In contrast, Jewish fertility in the U.S. was consistently lower than the average for total whites, while following quite similar fluctuations over time (Goldscheider 1965; DellaPergola 1980). As to completed fertility of the U.S. Jewish population, in 2013 it was 1.9 children on average for women age 40–59 (versus 2.2 among the U.S. total population), of which 2.1 children for Jews by religion, and 1.5 children for the secular Jews of no religion (Pew Research Center 2013). Completed fertility by religious denominations was 4.1 children for the Orthodox, 1.8 for the Conservative, 1.7 for the Reform, and 1.4 for those with no denomination. Among the married, the religiously in-married had 2.8 children, versus 1.8 children among the intermarried (of whom 1.1 Jewish when taking into account the children’s religious identification, see Mott and Patel 2008). The never-married had 0.2 children on average, pointing to a very low tendency among Jews to bear children out of marriage. Fertility levels of total U.S. Jews are similar or even lower compared to the most secular in Israel and similar to those in many European countries. The most religious Jews in the U.S. are similar to the moderately religious in Israel. Explanations for low fertility have taken into account the different socioeconomic profile of Jews, generally better educated and more urbanized than others, and the additional psychological constraints and reproductive strategies related to minority status (Goldscheider 1965; Frejka and Westoff 2006).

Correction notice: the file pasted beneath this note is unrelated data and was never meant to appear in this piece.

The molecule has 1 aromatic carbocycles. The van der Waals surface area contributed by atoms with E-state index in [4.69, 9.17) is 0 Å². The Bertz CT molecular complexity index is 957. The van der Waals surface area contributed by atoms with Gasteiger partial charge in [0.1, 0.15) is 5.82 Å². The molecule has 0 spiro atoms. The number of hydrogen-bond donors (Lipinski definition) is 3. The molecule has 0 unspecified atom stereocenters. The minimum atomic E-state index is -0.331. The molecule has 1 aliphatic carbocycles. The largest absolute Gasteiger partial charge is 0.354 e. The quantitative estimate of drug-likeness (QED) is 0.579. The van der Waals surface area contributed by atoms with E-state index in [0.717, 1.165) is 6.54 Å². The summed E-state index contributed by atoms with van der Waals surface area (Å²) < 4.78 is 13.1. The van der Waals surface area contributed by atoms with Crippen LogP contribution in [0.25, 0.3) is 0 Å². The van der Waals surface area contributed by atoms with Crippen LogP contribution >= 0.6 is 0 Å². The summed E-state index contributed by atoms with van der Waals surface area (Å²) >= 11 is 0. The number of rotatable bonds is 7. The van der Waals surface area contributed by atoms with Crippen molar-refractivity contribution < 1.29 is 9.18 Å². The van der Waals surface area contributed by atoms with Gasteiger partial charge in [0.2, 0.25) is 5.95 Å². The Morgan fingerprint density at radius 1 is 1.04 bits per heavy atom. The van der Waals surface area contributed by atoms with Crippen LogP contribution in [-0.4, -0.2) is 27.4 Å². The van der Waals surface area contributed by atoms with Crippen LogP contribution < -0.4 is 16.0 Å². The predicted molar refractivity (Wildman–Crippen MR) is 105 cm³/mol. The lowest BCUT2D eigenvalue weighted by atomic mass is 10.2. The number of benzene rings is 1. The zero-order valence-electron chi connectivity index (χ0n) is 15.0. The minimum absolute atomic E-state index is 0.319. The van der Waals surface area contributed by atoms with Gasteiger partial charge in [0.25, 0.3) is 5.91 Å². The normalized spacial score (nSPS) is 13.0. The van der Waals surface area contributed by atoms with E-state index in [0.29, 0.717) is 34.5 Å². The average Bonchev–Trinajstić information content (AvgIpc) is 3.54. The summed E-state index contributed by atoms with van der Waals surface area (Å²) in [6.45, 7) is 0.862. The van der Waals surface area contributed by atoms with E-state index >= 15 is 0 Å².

One additional crucial factor in shaping the demographic profile of Jewish populations in the different countries is the transmission of group identity through the nuclear family chain. One significant marker of such trends – the frequency of intermarriage – stood among U.S. Jews at minimal rates of 1–2% at the beginning of the 20th century, was still below 10% until the late 1950s, and subsequently rose to levels above 20% in the late 1960s, above 40% in the late 1990s, and an estimated 58% in the early 2010s (Mayer et al. 2002; Pew Research Center 2013; Phillips 2018). It is also true that intermarriage among Jews in the U.S. is high partly because the Jewish population constituted only around 2% of the total population, so many or most of the people with whom Jews come in contact are non-Jews. One important mechanism of diffusion of the overall rising trend was the tendency of the generation of Jewish-raised children of intermarriages to marry out of the Jewish origin group much more often than the generation of Jewish parents (Phillips 2018). But the crucial aspect of the trend was the lack of a Jewish identification among a majority of children of intermarried parents. This ongoing erosion of virtual boundaries between different religious and ethnic groups in the U.S., could be construed as proof of growing cultural Americanization but also secularization of American society (Kosmin and Keysar 2006 and 2013; Pew Research Center 2012b). In 2012, 20% of the children of intermarried couples were raised as Jews, 16% had no religion, 25% were partly Jewish and partly non-Jewish by religion, and 37% were given a definite non-Jewish religion (Pew Research Center 2013). On the other hand, recent evidence points to a growing tendency among younger cohorts of children of intermarriage, namely the Millennials, to be raised Jewish (Sasson et al. 2017).